Warrant: Ex-Saints player Smith was shot in back, torso
New Orleans — Former New Orleans Saints player Will Smith was shot in the back and side, according to a warrant read in court Sunday night before a magistrate set a $1 million bond for the man accused of killing him.
Police said Smith, 34, was killed in a case of road rage by a man who had rear-ended his car. They arrested Cardell Hayes, 28, on a charge of second-degree murder. Prosecutors have 60 days to decide whether to bring that charge against Hayes.
Hayes’ Humvee H2 rear-ended Smith’s Mercedes G63 around 11:30 p.m. Saturday in the upscale Lower Garden District, pushing it into a Chevrolet Impala driven by two of Smith’s acquaintances. The two argued, and Hayes shot both Smith and Smith’s wife, Racquel, police said. She was taken to a hospital with a leg wound.
Defense attorney John Fuller asked for low bond Sunday night, noting that Hayes had waited for police, owns a towing business and is raising his 5-year-old son.
Magistrate Brigid Collins said she understood but, according to the warrant, “I’ve also got a gentleman who was shot in the back.”
Smith and his wife, who have three children, had been at the French Quarter festival, which features local music and food, in the hours before the shooting. He posted a photo of himself and his wife on Twitter and Instagram with the caption: “Having a blast at the #fqf2016 @ French Quarter Fest.”
Hayes and Smith didn’t know each other, Fuller said. But, he said outside the courthouse, the accident that police said touched off the deadly confrontation was the second within moments.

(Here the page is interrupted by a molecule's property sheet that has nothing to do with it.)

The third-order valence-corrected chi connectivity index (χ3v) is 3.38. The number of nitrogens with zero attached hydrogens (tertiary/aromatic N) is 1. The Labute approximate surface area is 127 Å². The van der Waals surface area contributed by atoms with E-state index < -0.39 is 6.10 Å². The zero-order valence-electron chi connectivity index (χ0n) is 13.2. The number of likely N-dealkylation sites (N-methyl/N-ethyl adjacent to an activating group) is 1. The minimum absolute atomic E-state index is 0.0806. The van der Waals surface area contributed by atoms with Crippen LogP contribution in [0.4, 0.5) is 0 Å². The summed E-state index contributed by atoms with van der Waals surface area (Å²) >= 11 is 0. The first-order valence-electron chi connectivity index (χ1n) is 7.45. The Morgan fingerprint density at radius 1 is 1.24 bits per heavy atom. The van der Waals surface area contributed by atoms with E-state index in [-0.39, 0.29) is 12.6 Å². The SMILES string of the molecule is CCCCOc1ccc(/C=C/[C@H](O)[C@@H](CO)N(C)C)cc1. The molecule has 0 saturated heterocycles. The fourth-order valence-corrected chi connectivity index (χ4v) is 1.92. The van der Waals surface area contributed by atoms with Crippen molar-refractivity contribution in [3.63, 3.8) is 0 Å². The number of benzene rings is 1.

He said Hayes ran into the back of Smith’s Mercedes while following a hit-and-run driver who had rear-ended his Humvee and sped off. Fuller wouldn’t say whether Hayes identified the Mercedes as that vehicle.
Hayes is not guilty of murder, and the story is more complex than the police account, Fuller said after the hearing. He said Hayes called 911 after he was hit and convinced a witness who was about to leave to remain and talk to police.
Police spokesman Tyler Gamble told The Associated Press in an email Sunday that he had no immediate information about the witness or the 911 call.
Online court records show Hayes pleaded guilty in 2014 to one count each of possessing an illegal weapon and possessing drug paraphernalia.
The gun he had Sunday was legal, Fuller said, noting that police didn’t accuse him of any weapons charge. Gamble said the gun hadn’t been reported stolen, but tracing its actual history takes more time.
Hayes sued the New Orleans Police Department and six officers after police killed his father in 2005. Police settled the lawsuit in 2011. The settlement is confidential, said attorney Ike Spears, who represented Hayes in that lawsuit.
Smith was beloved by fans for his role in New Orleans’ 2009 Super Bowl championship, though the defensive captain also was at the center of the NFL’s bounty probe in 2012, the last year he played in an NFL regular season game.
The league concluded that Smith and fellow defensive captain Jonathan Vilma helped run a locker-room pool that paid cash bonuses for heavy and even injurious hits.
Smith successfully appealed a four-game suspension, though coach Sean Payton was suspended the entire 2012 season.
A year earlier, however, Smith served a two-game suspension for using a weight-loss product that included a diuretic banned by the league for masking steroid use.
Smith, a native of Queens, New York, played for Ohio State’s 2002 national championship team and graduated in 2005 with a degree in criminology.
New Orleans chose him in the first round of the 2004 draft. He led the Saints with a career-high 13 sacks in 2009. Smith’s 67 ½ career sacks rank fourth in Saints history. The New Orleans Saints Hall of Fame says Smith had been unanimously voted into the hall last month.
Off the field, Smith established a foundation “to motivate, educate and provide opportunities for women and children.”
The Smith family said in a statement Sunday that they were thankful for the outpouring of support but requested privacy as they grieve.